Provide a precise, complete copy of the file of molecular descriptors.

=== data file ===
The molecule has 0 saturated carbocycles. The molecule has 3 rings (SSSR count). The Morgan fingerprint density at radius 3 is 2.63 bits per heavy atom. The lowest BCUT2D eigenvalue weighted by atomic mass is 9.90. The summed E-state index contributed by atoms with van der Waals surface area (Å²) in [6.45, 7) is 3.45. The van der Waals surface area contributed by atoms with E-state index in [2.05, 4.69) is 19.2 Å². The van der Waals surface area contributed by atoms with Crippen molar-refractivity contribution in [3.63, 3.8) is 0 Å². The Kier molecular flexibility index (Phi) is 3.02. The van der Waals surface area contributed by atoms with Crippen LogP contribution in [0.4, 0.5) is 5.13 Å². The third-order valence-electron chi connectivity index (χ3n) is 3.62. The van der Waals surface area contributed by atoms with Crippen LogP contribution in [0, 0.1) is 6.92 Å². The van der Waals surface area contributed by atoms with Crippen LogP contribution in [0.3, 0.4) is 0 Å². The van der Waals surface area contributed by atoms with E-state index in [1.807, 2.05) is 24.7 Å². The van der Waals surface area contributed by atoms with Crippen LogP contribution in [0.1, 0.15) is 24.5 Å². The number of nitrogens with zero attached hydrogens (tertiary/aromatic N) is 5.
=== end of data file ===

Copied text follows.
The molecule has 0 saturated carbocycles. The molecule has 3 rings (SSSR count). The Morgan fingerprint density at radius 3 is 2.63 bits per heavy atom. The lowest BCUT2D eigenvalue weighted by atomic mass is 9.90. The summed E-state index contributed by atoms with van der Waals surface area (Å²) in [6.45, 7) is 3.45. The van der Waals surface area contributed by atoms with E-state index in [2.05, 4.69) is 19.2 Å². The van der Waals surface area contributed by atoms with Crippen molar-refractivity contribution in [3.63, 3.8) is 0 Å². The Kier molecular flexibility index (Phi) is 3.02. The van der Waals surface area contributed by atoms with Crippen LogP contribution in [0.4, 0.5) is 5.13 Å². The third-order valence-electron chi connectivity index (χ3n) is 3.62. The van der Waals surface area contributed by atoms with Crippen LogP contribution in [0, 0.1) is 6.92 Å². The van der Waals surface area contributed by atoms with Crippen LogP contribution in [0.3, 0.4) is 0 Å². The van der Waals surface area contributed by atoms with E-state index in [1.807, 2.05) is 24.7 Å². The van der Waals surface area contributed by atoms with Crippen LogP contribution in [0.1, 0.15) is 24.5 Å². The number of nitrogens with zero attached hydrogens (tertiary/aromatic N) is 5.